NDSU gets $5.7M to boost North Dakota’s lagging COVID-19 vaccination rate

North Dakota's Constitution bars gifts, so the state can't use public money to offer a lottery incentive for the COVID-19 vaccine, which other states have done successfully. So the state will have to be more creative. The NDSU Center for Immunization Research and Education has a $5.7 million grant to increase vaccinations.

Essentia Health registered nurse Kari Ayers gives a COVID-19 vaccine shot to Kyzien Dumas, 15, at the community vaccination center in the former Gordmans store in Fargo on May 24, 2021. David Samson / The Forum
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FARGO — The 1980s hit rock band Foreigner offered free admission to its concert at the Bismarck Events Center to the first vaccinated fans who signed up for tickets in an effort to encourage getting the COVID-19 shot.

The friendly nudge toward the needle at the Saturday, June 26, concert is rare in North Dakota, where the state Constitution prohibits gifts from the state. That poses a barrier to offering a lottery or other public incentive, which other states have done successfully.

North Dakota has consistently lagged among the bottom half of states in COVID-19 vaccination rates.

The 55.2% vaccination rate of North Dakota residents 18 and older ranked 37th among the 50 states, according to figures from the Centers for Disease Control and Prevention posted Friday. Neighboring Minnesota, with 69.4%, ranked 16th and South Dakota, with 63.7%, ranked 22nd.

But officials aim to boost North Dakota’s vaccinated population with help from a $5.7 million federal grant to the Center for Immunization Research and Education at North Dakota State University.


“That will be aimed at increasing vaccination rates and vaccine confidence,” said Kylie Hall, the immunization center’s project coordinator. “We have a lot of work to do.”

Because people’s most trusted source of health information is often their personal doctor, a key component of the strategy to boost vaccination rates will focus on peer-to-peer training of physicians who can in turn pass trusted information along to their patients and others in the community, Hall said.

Primary care physicians, including those in family practice, internal medicine and pediatrics, will be especially important, but the training also will be given to nurses and other clinic staff, she said.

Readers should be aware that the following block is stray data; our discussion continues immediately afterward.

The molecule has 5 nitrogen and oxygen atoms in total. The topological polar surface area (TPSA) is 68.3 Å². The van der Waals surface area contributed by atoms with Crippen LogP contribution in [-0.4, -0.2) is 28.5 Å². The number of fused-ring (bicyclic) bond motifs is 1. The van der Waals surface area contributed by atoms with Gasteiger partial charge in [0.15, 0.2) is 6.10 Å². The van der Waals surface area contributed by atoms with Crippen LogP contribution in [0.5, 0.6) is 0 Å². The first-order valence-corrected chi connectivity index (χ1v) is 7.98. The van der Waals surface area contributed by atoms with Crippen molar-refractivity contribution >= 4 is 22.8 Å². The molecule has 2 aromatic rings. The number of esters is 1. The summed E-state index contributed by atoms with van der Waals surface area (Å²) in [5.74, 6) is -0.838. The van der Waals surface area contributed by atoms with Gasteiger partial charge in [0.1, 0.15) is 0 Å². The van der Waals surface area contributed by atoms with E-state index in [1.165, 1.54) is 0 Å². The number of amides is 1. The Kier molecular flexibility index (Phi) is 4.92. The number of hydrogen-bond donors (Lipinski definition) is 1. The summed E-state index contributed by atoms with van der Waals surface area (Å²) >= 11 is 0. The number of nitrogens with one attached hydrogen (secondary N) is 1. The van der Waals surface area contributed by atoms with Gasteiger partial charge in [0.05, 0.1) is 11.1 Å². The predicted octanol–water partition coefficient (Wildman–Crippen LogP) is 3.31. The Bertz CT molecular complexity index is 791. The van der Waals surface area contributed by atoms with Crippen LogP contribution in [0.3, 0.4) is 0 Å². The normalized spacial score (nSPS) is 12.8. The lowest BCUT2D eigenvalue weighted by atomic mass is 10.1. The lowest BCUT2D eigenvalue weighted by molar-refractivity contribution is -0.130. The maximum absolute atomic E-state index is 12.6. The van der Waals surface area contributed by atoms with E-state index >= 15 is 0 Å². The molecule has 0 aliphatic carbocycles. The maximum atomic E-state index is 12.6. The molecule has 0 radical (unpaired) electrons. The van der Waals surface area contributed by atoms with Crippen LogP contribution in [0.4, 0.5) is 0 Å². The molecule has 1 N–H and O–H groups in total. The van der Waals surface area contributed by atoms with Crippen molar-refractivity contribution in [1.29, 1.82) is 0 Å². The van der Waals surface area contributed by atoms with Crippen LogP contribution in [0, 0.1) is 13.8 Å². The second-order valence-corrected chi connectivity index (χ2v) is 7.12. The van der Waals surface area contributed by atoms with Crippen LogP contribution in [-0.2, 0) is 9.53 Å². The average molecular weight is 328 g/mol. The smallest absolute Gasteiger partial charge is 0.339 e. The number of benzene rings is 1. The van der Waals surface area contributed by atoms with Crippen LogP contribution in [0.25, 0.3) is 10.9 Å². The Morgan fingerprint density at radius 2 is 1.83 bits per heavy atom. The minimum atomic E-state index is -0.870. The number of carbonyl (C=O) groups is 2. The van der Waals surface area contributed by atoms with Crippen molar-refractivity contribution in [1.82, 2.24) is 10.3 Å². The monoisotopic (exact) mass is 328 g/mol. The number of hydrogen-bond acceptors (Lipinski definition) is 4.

Pharmacists also will be important in helping to answer questions about the vaccines and to provide shots, Hall said. “We have an abundance of pharmacies,” she said.

The effort to boost vaccinations also will examine what social media messages resonate with people and then promote effective messages on social media platforms, where disinformation about vaccines has been rampant.

“We know social media is big in most people’s lives,” Hall said.

Both North Dakota and Minnesota have embraced the goal of vaccinating 70% of their populations.

“I do have confidence that we’ll eventually get there,” said Molly Howell, North Dakota’s immunization director. “I think it’s going to take a bit of time.”


North Dakota’s vaccination rate among those 18 and older has climbed about one percentage point per week in recent weeks, she said. Vaccine acceptance was rapid when vaccines first became available earlier this year, Howell added, then plateaued at the end of April.


Public health officials said it’s important for everyone who is eligible to get vaccinated to protect against a possible surge caused by the so-called Delta variant, which is highly transmissible without protection from a vaccine.
“I am concerned about the Delta variant and what will happen this summer, especially after the Fourth of July,” when people will gather to celebrate, creating opportunities for the coronavirus to spread, Howell said.

As people resume their routines, including regular visits to the clinic, Howell and Hall hope that more people will get any questions they have about the vaccines answered and get the jab.

Summer is a time of celebrations and get-togethers, and the drive to boost vaccinations will include pop-up vaccination clinics in partnership with local organizations, Hall said, adding that she hopes event sponsors will be willing to collaborate.

“That really comes down to local public-private partnerships,” she said. Bars, for example, could sponsor events or promotions tied to getting vaccinated.

Efforts also will be made to encourage local physicians and clinics to keep vaccines on hand, so patients who stop by for visits could opt to be vaccinated, making vaccination convenient and accessible, Hall said.

Fargo Cass Public Health, which is providing vaccines to the Cass County Jail weekly and to homebound patients identified through its home health program, is continually evaluating mobile vaccine clinics, Director Desi Fleming said.


Public health offers COVID-19 vaccination each Tuesday from 8 a.m. to 6 p.m. until July 6, when the hours will change to 12 p.m. to 6 p.m. Walk-ins among those 12 and older are welcome any time during clinic hours.

As summer wanes and attention turns to the fall, public health officials hope COVID-19 immunizations will pick up as students get their school vaccinations.

A COVID-19 vaccination is prepared to be administered. Forum News Service file photo

A COVID-19 vaccination is prepared to be administered. Forum News Service file photo

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